Vernon Taylor Gray was barely six years old when his father Nathaniel Bryce Gray packed his old high school football duffel bag and walked out of the boy’s life with no intention of ever coming back. Nate left the pink slip of his fifteen-year-old Honda next to a half-assed farewell note, written with an unsharpened pencil, on the kitchen counter. He removed half of their joint savings from the branch two blocks from where the boy’s mother, Sandy, worked, and hopped a bus to a train station two cities over that offered destinations anywhere and everywhere. He disappeared, the overall shock of his decision not hitting the thirty-year-old until the Amtrak was halfway across Arizona on its way to North Carolina.

There was no one moment that helped form his decision to abandon them, merely a slow, insidious building of resentment and anger for his wife and for their only child together. He felt physically suffocated, unable to breathe at intervals that became increasingly frequent. Conversations between himself and Sandy were strained to the point of monosyllabic exchanges. “Yes” and “no” and “uh” formed the majority of their vocal interactions. Both of them knew their relationship was in trouble, had been faltering for some time now, yet neither one had the intellectual or emotional means to do anything remotely constructive about it.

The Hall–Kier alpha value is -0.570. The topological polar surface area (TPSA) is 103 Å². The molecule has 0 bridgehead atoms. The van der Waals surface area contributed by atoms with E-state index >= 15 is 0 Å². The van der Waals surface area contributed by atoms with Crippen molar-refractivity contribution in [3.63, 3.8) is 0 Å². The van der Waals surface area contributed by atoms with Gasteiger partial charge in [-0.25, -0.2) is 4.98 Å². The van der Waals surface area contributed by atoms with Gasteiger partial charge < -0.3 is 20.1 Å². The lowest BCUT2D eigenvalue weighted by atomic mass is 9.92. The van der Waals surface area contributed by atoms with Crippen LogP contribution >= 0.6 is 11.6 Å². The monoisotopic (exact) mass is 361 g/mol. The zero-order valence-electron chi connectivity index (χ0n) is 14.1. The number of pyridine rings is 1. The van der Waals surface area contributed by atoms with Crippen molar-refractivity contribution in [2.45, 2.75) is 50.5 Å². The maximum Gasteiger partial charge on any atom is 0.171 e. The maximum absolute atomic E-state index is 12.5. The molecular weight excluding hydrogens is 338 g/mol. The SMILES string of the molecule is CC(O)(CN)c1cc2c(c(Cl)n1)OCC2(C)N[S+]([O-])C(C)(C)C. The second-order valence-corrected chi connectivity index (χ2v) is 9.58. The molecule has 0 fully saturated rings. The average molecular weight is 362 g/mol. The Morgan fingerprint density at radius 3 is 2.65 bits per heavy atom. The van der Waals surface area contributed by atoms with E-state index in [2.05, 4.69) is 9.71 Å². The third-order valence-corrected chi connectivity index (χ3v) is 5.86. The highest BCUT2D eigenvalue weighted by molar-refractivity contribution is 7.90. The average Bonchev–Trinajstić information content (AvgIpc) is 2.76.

Sandy, to her credit, had tried to explore the root of their problems, had shown the insight to recognize the oncoming collapse of their marriage if something wasn’t figured out between them soon. But she was blindsided when, two years ago, she came home to find that her husband had discovered that he was unable, or unwilling, to break the cycle of abandonment that his own father had brewed up inside him. It had taken six years for the patriarchal genetic code to be activated, but despite the delay of time, the result was ultimately the same. Another fatherless child, soon to begin wondering what he’d done to make his daddy leave him. To begin blaming himself, hating himself, but never quite knowing why.